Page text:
Majority Leader Hoyer Statement on 10th Anniversary of Capitol Police Deaths

For Immediate Release:

July 24, 2008

Contact:Stacey Farnen Bernards
(202) 225 - 3130

WASHINGTON, DC – House Majority Leader Steny H. Hoyer (MD) gave remarks on the House Floor this morning honoring two members of the Capitol police force, Detective John Gibson and Officer Jacob Chestnut, who lost their lives in the line of duty 10 years ago today.  Below are his remarks as prepared for delivery:
 
“Every morning when I go in to work, I pass by a plaque honoring Detective John Gibson and Officer Jacob Chestnut on the spot where they were killed, 10 years ago today. It’s a quiet hallway today: Down the hall you can hear the sounds of visitors to the Capitol, and a few feet away, the work of the Majority Leader’s Office goes on every day.
 
“What a shock to think that that hallway could be filled with gunshots and blood—to know that our Capitol, the most sacred place in our democracy, could be filled with violence. But what a saving grace to know that, every day, we are surrounded by brave men and women who will stand in the way of violence, even at the cost of their own lives.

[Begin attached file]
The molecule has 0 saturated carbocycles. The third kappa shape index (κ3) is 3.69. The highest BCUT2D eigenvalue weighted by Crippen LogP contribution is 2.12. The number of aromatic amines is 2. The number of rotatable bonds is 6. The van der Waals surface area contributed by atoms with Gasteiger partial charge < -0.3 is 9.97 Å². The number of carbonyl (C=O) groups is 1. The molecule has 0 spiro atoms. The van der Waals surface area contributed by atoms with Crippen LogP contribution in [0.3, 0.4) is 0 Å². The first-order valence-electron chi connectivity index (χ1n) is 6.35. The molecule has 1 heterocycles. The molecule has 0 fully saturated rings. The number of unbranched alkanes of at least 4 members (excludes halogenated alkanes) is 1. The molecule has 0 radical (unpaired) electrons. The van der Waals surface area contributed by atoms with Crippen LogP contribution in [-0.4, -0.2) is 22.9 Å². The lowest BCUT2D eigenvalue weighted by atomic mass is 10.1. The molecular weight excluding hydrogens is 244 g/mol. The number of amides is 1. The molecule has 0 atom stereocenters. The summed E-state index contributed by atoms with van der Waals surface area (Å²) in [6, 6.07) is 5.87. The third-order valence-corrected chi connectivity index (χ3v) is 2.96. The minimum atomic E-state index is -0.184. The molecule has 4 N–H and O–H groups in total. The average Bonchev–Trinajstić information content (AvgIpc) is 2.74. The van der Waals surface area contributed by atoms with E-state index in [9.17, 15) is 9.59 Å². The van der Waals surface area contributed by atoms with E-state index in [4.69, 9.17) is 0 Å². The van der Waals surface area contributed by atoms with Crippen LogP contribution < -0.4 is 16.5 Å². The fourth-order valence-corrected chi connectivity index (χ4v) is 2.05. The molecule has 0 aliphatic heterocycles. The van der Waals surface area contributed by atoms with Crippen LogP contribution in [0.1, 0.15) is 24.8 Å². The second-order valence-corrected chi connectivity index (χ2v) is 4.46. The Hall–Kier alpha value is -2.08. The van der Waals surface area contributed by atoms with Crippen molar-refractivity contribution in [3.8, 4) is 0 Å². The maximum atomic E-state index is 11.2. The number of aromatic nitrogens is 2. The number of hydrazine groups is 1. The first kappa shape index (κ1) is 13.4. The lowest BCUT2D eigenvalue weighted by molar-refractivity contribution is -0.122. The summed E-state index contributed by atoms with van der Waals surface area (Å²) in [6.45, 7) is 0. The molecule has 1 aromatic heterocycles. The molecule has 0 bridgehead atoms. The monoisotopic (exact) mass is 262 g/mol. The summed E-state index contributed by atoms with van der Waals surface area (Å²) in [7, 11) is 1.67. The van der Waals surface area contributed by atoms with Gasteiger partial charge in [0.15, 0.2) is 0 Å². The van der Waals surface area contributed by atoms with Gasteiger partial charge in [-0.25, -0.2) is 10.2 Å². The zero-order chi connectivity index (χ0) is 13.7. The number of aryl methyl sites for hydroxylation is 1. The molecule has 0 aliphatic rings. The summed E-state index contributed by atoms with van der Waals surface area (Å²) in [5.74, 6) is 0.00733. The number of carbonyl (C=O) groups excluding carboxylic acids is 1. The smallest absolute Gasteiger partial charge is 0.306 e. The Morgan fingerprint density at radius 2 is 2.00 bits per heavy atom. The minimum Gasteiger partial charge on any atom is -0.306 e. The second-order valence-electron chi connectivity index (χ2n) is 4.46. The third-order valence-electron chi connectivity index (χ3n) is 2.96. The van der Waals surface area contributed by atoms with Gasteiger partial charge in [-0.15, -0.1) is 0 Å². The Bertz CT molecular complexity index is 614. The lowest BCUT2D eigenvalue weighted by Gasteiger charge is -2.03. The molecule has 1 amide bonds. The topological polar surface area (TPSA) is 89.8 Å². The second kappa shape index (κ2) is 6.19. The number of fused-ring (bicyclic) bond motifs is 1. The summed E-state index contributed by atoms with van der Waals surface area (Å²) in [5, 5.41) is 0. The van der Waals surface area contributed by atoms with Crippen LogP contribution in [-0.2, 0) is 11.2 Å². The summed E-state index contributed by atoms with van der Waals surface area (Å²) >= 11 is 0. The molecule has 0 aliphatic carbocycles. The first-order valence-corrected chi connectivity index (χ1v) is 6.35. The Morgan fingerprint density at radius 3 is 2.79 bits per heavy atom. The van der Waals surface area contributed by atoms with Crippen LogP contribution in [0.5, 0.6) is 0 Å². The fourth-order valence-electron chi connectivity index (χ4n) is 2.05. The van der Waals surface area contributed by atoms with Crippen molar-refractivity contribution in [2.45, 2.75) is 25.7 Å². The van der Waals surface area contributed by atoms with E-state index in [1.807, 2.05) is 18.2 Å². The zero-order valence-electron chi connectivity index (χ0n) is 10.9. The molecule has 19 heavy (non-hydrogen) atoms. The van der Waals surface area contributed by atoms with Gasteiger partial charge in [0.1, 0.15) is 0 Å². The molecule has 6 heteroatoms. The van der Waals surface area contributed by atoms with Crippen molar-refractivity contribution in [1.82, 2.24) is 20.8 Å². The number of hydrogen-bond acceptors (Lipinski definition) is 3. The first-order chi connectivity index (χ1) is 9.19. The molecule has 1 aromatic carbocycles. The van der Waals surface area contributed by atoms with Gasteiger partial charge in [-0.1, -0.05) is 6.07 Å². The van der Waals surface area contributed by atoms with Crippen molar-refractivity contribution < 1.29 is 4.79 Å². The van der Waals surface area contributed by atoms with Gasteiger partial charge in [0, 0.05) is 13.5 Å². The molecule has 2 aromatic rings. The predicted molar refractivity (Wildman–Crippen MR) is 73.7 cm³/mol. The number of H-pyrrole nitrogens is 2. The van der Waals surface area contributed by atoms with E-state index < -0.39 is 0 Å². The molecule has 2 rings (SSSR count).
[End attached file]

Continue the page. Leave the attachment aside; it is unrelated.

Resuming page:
“Detective Gibson and Officer Chestnut died doing just about the most worthwhile thing one human being can do for another: shielding the vulnerable—and yes, that includes every single one of us in this chamber.
 
“Detective Gibson and Officer Chestnut deserve every tribute they’ve been given: lying in honor under the Capitol dome; yesterday’s words dedicated to their memory; today’s moment of silence. But we know that what they did, every member of the Capitol Police—and every law enforcement officer—stands ready to do.
 
“We honor Detective Gibson and Officer Chestnut not because they were unique in their sacrifice, but because their willingness to sacrifice was so typical—typical of all the best in those who wear the badge.
 
“Edmund Burke wrote that ‘Good order is the foundation of all things.’ It is certainly the foundation of everything that happens in this building. Let us thank those men and women who risk their lives to give us order, safety, freedom from fear. And let us keep their families in our thoughts, today and every day.  Without them, the work of this building—and the work of our democracy—wouldn’t last a day.”
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